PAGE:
Back to School: Eating Consciously

I’m trying a themed week. Since I’ll be moving back to Providence this week for school, I’ve decided to focus on a few ideas surrounding back to school and detail some of my goals for the year. On to the post:

Have you ever noticed how many stereotypes there are about college students and food?

First, you hear about the Freshman 15, the inevitable weight-gain we have come to expect as some self-deprecating rite of passage. Then, you hear about all the Ramen noodle dishes you’re supposed to be eating since college students are universally too poor to eat anything else. (I’m not necessarily going to dispute that…) To me, all of these eating problems stem from one macro-problem:

Eating is a multi-tasking event.

In the dining halls at Brown, I often see people reading their Bio textbooks while eating cereal or catching up with The Wall Street Journal

students eating in a dining hall

Enjoying all the noms

over lasagna. Much to my amazement, you even see people typing papers on MacBooks while eating chocolate cake. (I don’t have that type of confidence in my own eating abilities to be that gutsy.) Then there are the people eating and working outside of the dining halls. Students walk in, shovel food into to-go containers and head for their rooms or the library.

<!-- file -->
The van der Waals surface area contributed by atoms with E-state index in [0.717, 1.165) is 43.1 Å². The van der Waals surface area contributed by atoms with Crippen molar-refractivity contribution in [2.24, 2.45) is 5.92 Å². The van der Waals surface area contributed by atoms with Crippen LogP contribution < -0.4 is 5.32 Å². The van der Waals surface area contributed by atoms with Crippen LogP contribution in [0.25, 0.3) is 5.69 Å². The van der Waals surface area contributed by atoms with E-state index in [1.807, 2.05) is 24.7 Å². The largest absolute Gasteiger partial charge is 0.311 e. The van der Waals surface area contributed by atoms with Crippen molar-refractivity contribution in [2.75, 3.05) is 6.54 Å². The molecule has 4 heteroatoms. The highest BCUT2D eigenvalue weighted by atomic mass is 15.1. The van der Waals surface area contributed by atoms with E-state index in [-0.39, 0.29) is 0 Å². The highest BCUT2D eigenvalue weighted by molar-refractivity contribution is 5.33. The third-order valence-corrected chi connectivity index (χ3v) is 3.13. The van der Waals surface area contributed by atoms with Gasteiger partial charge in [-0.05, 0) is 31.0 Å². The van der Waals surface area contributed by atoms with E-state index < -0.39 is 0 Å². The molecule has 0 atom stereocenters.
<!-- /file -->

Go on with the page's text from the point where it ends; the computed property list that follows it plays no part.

In either situation, we’re eating our food and doing something else. People are like CPUs in a computer, we switch between single tasks rapidly rather than performing two tasks at once Laura V, the author of personal productivity book 168 Hours, suggests that we find complementary tasks to complete together like socializing with friends over lunch.

For me, my mealtimes are important breaks from doing work. When I can just focus on the food I’m eating rather than juggling the paper due in an hour with my french fries.

Watching TV while you eat is similar. For most of us TV takes more of our mental energy, so we find ourselves being less aware of what we’re eating and how much. Ultimately, eating this way is not satisfying physically or mentally. This year, I don’t want to do any homework while I’m eating. I figure I’ll be much happier for it.

And there’s no chance I’ll get chocolate cake crumbs stuck in my keyboard.


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Do you prefer to make mealtime a break time? How often do you feel you truly appreciate your food consciously? Let me know in the comments.


One Comment on “Back to School: Eating Consciously”

  1. Melissa says:

    “This year, I don’t want to do any homework while I’m eating. I figure I’ll be much happier for it.” Excellent idea.
    For me, cooking and eating is just that, a time to take a break from school work and enjoy what I’m doing. To just veg and relax.
    More than that though, when your mind processes it better when you don’t multi-task while you’re eating, so you eat less. YAY.
    Happy first week of school!

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